“Creating Community, Cultivating Citizens, and Interrogating Jim Crow: The Political Thought of Booker T. Washington”

2011

Markeysha Davis (Afro-American Studies, UMass Amherst)
“Daring propaganda for the beauty of the Human Mind’:
Redefinition and Reaffirmation of the New Black Self in Poetry and Drama of the 1960s and 1970s”
Ricky Fayne (English, Northwestern)
“‘The Shadow of a Mighty Negro Past’: Du Bois and the Re-memory of Africa in to the Black America”
Du Bois, W. E. B. (William Edward Burghardt), 1868-1963

W.E.B. Du Bois Papers

1803-1984
328 boxes 168.75 linear feet
Call no.: MS 312
Image of W.E.B. Du Bois
W.E.B. Du Bois

Scholar, writer, editor of The Crisis and other journals, co-founder of the Niagara Movement, the NAACP, and the Pan African Congresses, international spokesperson for peace and for the rights of oppressed minorities, W.E.B. Du Bois was a son of Massachusetts who articulated the strivings of African Americans and developed a trenchant analysis of the problem of the color line in the twentieth century.

The Du Bois Papers contain almost 165 linear feet of the personal and professional papers of a remarkable social activist and intellectual. Touching on all aspects of his long life from his childhood during Reconstruction through the end of his life in 1963, the collection reflects the extraordinary breadth of his social and academic commitments from research in sociology to poetry and plays, from organizing for social change to organizing for Black consciousness.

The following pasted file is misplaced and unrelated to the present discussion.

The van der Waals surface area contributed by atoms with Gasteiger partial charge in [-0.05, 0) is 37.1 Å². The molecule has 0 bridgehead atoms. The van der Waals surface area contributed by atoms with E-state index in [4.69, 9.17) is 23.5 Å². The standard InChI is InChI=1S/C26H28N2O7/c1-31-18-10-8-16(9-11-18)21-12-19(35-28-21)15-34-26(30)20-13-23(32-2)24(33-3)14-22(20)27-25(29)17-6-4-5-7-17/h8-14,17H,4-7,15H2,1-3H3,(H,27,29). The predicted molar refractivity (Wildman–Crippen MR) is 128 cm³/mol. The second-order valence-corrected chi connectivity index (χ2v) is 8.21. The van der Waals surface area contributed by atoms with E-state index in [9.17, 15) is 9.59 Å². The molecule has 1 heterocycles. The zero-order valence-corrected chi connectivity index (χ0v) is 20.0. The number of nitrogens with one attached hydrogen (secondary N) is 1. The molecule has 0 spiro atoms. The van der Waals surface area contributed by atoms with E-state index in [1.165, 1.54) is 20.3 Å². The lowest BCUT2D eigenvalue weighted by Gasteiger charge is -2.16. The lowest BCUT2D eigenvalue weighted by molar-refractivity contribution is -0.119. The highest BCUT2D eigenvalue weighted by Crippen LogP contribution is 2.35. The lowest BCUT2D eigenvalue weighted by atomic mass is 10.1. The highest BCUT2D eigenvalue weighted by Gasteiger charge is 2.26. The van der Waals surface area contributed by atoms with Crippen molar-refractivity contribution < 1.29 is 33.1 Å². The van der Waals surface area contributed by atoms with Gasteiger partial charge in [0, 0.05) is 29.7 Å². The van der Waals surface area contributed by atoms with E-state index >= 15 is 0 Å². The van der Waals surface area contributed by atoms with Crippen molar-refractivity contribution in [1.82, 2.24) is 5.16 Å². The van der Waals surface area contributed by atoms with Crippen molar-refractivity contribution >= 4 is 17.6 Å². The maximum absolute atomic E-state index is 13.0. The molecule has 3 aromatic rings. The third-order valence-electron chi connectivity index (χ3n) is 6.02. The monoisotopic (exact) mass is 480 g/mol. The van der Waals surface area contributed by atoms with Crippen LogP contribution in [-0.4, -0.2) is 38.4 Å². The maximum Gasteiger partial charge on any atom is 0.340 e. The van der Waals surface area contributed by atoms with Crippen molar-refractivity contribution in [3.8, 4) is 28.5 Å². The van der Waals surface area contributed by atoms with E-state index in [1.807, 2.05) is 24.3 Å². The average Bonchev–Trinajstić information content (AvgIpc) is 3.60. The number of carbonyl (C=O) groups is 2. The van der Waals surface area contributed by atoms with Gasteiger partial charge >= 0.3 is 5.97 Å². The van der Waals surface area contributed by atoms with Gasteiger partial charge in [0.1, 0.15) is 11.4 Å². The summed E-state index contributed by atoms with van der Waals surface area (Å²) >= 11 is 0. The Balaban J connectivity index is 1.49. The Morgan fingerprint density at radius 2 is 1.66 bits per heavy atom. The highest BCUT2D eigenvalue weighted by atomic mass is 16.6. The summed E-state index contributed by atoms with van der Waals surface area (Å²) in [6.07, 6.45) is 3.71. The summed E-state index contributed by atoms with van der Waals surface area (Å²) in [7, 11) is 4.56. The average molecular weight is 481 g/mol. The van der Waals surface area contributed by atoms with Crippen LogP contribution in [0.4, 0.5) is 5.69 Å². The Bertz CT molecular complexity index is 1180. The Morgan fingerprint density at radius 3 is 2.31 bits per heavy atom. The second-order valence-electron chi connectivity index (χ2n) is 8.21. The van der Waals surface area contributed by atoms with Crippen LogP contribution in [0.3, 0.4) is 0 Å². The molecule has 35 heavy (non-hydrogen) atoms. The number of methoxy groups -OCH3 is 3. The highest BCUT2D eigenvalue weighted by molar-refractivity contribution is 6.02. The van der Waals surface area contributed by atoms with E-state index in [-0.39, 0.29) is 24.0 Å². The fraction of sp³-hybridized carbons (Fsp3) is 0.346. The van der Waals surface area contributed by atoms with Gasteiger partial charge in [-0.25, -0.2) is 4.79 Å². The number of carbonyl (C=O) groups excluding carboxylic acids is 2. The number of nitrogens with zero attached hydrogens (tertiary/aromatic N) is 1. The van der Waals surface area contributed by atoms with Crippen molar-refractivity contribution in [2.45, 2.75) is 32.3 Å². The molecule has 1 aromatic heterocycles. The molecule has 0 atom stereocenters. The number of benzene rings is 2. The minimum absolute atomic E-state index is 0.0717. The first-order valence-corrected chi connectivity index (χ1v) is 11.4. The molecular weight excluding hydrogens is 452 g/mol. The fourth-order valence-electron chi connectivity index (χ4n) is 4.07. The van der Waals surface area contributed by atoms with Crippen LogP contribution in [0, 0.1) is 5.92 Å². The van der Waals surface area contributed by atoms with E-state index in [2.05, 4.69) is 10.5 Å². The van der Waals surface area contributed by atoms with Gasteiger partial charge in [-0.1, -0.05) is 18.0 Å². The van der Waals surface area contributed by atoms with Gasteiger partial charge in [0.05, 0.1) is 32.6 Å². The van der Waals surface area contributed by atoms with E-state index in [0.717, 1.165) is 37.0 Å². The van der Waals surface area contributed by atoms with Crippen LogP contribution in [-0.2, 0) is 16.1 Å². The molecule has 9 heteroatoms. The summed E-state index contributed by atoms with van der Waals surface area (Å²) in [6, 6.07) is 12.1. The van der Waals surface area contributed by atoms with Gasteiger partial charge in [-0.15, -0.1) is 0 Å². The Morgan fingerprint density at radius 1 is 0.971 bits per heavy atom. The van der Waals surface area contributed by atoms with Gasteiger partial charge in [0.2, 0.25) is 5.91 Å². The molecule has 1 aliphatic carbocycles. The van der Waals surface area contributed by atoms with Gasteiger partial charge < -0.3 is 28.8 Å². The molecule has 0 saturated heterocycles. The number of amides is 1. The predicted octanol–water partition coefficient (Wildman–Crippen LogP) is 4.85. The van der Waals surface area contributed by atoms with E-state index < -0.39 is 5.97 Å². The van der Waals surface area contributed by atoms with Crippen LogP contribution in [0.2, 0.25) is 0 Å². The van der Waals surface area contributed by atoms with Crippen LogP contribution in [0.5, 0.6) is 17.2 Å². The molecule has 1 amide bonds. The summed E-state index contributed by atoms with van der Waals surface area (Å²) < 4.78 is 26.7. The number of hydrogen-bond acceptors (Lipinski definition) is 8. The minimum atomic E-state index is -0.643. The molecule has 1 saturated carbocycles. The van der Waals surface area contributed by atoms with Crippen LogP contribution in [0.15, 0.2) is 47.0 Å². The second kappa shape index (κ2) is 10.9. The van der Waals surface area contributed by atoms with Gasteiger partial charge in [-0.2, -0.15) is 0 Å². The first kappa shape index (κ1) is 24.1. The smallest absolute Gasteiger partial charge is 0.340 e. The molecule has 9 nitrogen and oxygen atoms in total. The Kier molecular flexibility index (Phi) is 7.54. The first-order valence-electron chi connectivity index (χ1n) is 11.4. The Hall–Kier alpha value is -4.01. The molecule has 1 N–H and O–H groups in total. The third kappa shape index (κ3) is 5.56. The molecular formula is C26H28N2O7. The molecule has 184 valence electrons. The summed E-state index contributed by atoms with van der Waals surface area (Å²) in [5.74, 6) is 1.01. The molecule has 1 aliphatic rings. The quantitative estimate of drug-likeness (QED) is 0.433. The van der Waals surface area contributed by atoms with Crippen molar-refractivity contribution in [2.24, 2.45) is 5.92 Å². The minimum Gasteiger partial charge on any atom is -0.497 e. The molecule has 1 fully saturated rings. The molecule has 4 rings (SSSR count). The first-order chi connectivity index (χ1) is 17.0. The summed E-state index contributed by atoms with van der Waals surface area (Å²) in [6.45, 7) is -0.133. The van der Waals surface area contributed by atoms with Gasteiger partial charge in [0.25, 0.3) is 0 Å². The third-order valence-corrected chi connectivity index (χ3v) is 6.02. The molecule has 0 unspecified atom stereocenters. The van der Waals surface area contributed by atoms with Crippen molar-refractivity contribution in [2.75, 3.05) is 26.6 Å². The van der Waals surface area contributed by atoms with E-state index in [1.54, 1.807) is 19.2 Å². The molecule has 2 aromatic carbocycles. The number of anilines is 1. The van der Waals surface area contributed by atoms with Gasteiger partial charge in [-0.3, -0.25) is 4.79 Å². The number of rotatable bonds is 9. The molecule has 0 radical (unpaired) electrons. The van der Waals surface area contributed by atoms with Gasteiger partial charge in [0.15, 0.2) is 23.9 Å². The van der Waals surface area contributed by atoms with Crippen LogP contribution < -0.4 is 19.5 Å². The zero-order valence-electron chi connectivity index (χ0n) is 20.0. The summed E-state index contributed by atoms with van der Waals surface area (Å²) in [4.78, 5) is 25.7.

Acquired from Shirley Graham Du Bois, 1973

Subjects

  • African Americans--Civil rights
  • African Americans--History--1877-1964
  • Crisis (New York, N.Y.)
  • Du Bois, W. E. B. (William Edward Burghardt), 1868-1963--Views on democracy
  • National Association for the Advancement of Colored People